when fishes flew and forests walked And figs grew upon thorn, Some moment when the moon was bloodThen surely I was born
None of that is possible. The donkey is telling how strange and upside-down the time of his birth was.
With monstrous head and sickening cryAnd ears like errant wings,the devil’s walking parody of all four footed things.
He talks about his ruined appearance and bray.
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He’s like the devil’s attempt at making an animal (a horse) and failing miserably.
The tattered outlaw of the earth, Of ancient crooked will;Starve, scourge, deride me; I am dumb,I keep my secret still.
The donkey speaks of it’s nature, stubborn and lowly. It’s not respected like any other animal, and it does not give in easily.
Fools! For I also had my hour; One far fierce hour and sweet:There was a shout about my ears,And palms before my feet,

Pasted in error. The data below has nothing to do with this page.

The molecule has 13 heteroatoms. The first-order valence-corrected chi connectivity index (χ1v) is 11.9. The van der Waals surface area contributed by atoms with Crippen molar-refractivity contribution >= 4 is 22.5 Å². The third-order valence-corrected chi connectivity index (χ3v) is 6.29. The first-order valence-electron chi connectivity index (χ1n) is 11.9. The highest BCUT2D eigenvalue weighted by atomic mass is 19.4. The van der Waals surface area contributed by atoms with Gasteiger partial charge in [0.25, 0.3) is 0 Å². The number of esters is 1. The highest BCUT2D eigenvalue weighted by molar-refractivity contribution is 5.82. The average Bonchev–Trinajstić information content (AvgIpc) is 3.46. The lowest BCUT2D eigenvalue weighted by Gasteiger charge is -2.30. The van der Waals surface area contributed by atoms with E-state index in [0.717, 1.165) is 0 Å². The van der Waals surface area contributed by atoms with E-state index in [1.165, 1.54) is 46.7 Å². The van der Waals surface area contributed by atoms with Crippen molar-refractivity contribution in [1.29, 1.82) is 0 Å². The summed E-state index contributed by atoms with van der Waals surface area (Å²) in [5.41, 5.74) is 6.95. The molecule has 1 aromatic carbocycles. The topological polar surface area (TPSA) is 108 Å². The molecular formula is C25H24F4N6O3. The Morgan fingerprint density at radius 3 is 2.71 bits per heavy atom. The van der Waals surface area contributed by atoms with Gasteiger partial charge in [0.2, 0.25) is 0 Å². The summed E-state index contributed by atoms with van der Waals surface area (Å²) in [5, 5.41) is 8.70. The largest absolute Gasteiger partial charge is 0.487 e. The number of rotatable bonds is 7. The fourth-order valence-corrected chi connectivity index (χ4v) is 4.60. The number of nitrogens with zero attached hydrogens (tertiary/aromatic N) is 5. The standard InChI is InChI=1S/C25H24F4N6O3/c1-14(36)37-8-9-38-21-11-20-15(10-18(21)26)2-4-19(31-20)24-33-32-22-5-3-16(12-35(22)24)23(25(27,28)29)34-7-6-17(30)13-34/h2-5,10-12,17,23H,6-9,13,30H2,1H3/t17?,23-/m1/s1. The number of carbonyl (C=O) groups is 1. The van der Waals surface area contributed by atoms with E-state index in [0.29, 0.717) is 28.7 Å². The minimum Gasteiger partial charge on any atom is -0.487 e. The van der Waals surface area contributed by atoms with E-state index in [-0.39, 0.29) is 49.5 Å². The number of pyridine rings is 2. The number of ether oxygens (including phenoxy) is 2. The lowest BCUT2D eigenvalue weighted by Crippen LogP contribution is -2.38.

Even the donkey had a moment of glory when he carried Jesus into Jerusalem. Even though the shouts and palms were not for him, the donkey was the one chosen by Jesus.
This passage tells of Jesus’ triumphal entry into Jerusalem, riding on a donkey. The Lord of all rose on the humblest beast. (He fulfilled prophecy of Zech. 9:9)
Why did Chesterton include the biblical allusion in this poem? What was his purpose?
The biblical allusion to the donkey gives encouragement to Christians.
If Christ can use a donkey, he can certainty use us.